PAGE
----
The Irish government recently proposed a system whereby a new Central Processing Authority (CPA) would be established, responsible for sourcing, on a competitive basis via an open tender, a maximum of four AE Registered Providers to provide a defined suite of retirement savings options.
The proposal is to enable providers engaging in the initiative to achieve scale quickly in Ireland’s considerably smaller market. Ireland has more than 800,000 people not saving enough for retirement, roughly half of whom would be automatically enrolled under the proposals.
Speaking at Barnett Waddingham’s DC conference in London yesterday, Leandro said that Ireland was looking to avoid some of the pitfalls that had been experienced in the UK, where scheme numbers have proliferated, only to be pushed down in number by regulatory action, and where the number of small pots is growing fast.
He said that the proposed approach of limiting the number of AE providers would guarantee scale quickly, relative to the size of the Irish market, but also cautioned that in Australia, where schemes have consolidated into behemoth funds only focused on profit, innovation has become virtually non-existent.
He argued that UK policymakers could in future decide to drive further consolidation amongst providers if the Irish approach is successful.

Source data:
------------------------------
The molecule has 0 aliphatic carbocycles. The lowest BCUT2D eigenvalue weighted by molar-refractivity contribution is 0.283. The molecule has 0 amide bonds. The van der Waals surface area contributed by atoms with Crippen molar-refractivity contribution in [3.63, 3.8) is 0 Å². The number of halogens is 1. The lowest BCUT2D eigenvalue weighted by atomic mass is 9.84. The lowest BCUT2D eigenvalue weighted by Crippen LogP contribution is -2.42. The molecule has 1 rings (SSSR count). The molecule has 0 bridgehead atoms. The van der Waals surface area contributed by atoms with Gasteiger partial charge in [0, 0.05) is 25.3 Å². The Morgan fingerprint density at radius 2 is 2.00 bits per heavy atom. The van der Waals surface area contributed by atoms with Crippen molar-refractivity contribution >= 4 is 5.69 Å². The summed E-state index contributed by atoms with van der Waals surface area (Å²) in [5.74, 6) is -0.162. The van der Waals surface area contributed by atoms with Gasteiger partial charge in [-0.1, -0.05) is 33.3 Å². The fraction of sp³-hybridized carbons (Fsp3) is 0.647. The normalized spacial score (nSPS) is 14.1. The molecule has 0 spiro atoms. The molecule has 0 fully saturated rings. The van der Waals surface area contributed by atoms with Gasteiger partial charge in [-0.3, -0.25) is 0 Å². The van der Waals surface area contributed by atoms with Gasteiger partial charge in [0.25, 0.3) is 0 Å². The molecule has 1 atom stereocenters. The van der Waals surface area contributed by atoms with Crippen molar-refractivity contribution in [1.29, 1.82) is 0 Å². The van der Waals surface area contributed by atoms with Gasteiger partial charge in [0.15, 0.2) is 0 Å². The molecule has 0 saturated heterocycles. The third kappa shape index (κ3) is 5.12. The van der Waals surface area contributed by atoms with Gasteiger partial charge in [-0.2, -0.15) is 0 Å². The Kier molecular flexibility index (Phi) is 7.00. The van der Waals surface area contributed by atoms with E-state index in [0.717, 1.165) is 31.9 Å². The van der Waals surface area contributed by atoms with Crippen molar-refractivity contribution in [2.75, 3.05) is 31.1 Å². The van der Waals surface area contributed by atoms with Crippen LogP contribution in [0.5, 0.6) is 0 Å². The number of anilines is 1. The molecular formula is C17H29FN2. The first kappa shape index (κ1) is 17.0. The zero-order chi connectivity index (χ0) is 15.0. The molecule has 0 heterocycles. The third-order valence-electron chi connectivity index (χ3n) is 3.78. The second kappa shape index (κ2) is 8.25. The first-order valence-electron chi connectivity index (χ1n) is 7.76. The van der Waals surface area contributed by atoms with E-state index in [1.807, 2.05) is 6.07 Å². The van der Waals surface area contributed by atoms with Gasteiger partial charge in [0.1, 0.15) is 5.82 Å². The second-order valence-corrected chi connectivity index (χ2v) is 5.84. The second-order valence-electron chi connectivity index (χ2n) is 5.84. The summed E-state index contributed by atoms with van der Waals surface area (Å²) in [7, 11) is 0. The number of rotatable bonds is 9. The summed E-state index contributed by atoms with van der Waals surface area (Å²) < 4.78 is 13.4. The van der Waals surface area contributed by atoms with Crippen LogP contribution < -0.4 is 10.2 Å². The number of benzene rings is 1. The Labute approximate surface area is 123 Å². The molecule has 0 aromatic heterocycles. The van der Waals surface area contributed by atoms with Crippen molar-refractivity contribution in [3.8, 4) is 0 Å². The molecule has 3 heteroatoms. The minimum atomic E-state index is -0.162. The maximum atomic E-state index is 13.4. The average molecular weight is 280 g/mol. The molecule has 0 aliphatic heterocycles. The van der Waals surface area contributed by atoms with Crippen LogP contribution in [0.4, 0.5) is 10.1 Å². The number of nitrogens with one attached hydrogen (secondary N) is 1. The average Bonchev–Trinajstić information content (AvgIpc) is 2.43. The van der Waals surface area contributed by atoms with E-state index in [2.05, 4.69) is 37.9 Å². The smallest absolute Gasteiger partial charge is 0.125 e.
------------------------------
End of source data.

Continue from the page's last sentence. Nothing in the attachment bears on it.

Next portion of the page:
Leandro said: “Irish policymakers are proposing there should only be a limited number of providers that can receive contributions, to get to scale quickly. If the employer allows choice, the employee can get to choose which scheme they go into.
“If they don’t choose, then they have a carousel. It’s quite a neat system, and I wonder whether if that is introduced in Ireland, whether we could see something like it considered over here.
“But let’s be careful what we wish for. There could be unintended consequences of consolidation. I’ve been on two fact-finding trips to Australia I in 2014 and 2017. The first time we went the mantra was ‘not for profit’, later it was ‘profit for member’. On the second trip, we didn’t hear anything about innovation over there, even though it is sorely needed – when we asked why, they said ‘because there is no reward for doing so’. You have behemoth schemes in Australia, with net cash flow, so why innovate?
“They need innovation because people are drawing down too little. I wonder if we have a few behemoth schemes in the UK, will we lose focus on the member?
“Guy Opperman was talking last week about the need for scale, for schemes to be more efficient to administer.
“So what is the ideal of number of schemes? The conclusion I come to is it could be one.”